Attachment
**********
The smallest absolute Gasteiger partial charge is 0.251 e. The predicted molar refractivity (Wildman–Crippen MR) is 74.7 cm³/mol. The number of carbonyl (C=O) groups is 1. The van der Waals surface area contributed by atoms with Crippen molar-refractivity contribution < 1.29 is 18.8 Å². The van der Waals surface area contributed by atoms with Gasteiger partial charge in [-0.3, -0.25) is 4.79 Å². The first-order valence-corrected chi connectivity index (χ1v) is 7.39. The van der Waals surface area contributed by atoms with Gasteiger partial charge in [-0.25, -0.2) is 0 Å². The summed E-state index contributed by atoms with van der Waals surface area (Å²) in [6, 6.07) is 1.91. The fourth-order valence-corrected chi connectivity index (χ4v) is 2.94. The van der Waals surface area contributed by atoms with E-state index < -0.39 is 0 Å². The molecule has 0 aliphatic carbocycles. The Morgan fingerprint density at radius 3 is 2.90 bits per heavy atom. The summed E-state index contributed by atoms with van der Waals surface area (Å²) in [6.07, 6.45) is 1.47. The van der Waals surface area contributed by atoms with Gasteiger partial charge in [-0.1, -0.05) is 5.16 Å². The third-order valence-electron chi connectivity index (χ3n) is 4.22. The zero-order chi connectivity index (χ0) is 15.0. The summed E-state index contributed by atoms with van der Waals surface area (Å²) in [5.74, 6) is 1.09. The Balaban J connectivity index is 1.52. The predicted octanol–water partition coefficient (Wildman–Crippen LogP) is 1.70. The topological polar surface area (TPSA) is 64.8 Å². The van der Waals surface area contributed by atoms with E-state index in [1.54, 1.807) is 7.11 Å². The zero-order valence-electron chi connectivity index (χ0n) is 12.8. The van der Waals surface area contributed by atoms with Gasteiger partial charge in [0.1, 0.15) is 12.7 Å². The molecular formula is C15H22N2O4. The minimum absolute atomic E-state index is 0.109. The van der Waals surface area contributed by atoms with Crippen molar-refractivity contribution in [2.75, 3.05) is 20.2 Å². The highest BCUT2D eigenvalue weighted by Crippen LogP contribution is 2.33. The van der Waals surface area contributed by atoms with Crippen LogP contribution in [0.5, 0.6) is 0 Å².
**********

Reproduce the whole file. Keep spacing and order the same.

The smallest absolute Gasteiger partial charge is 0.251 e. The predicted molar refractivity (Wildman–Crippen MR) is 74.7 cm³/mol. The number of carbonyl (C=O) groups is 1. The van der Waals surface area contributed by atoms with Crippen molar-refractivity contribution < 1.29 is 18.8 Å². The van der Waals surface area contributed by atoms with Gasteiger partial charge in [-0.3, -0.25) is 4.79 Å². The first-order valence-corrected chi connectivity index (χ1v) is 7.39. The van der Waals surface area contributed by atoms with Gasteiger partial charge in [-0.25, -0.2) is 0 Å². The summed E-state index contributed by atoms with van der Waals surface area (Å²) in [6, 6.07) is 1.91. The fourth-order valence-corrected chi connectivity index (χ4v) is 2.94. The van der Waals surface area contributed by atoms with E-state index < -0.39 is 0 Å². The molecule has 0 aliphatic carbocycles. The Morgan fingerprint density at radius 3 is 2.90 bits per heavy atom. The summed E-state index contributed by atoms with van der Waals surface area (Å²) in [6.07, 6.45) is 1.47. The van der Waals surface area contributed by atoms with Gasteiger partial charge in [-0.1, -0.05) is 5.16 Å². The third-order valence-electron chi connectivity index (χ3n) is 4.22. The zero-order chi connectivity index (χ0) is 15.0. The summed E-state index contributed by atoms with van der Waals surface area (Å²) in [5.74, 6) is 1.09. The Balaban J connectivity index is 1.52. The predicted octanol–water partition coefficient (Wildman–Crippen LogP) is 1.70. The topological polar surface area (TPSA) is 64.8 Å². The van der Waals surface area contributed by atoms with E-state index in [1.54, 1.807) is 7.11 Å². The zero-order valence-electron chi connectivity index (χ0n) is 12.8. The van der Waals surface area contributed by atoms with Gasteiger partial charge in [0.1, 0.15) is 12.7 Å². The molecular formula is C15H22N2O4. The minimum absolute atomic E-state index is 0.109. The van der Waals surface area contributed by atoms with Crippen molar-refractivity contribution in [2.75, 3.05) is 20.2 Å². The highest BCUT2D eigenvalue weighted by Crippen LogP contribution is 2.33. The van der Waals surface area contributed by atoms with Crippen LogP contribution in [0.5, 0.6) is 0 Å².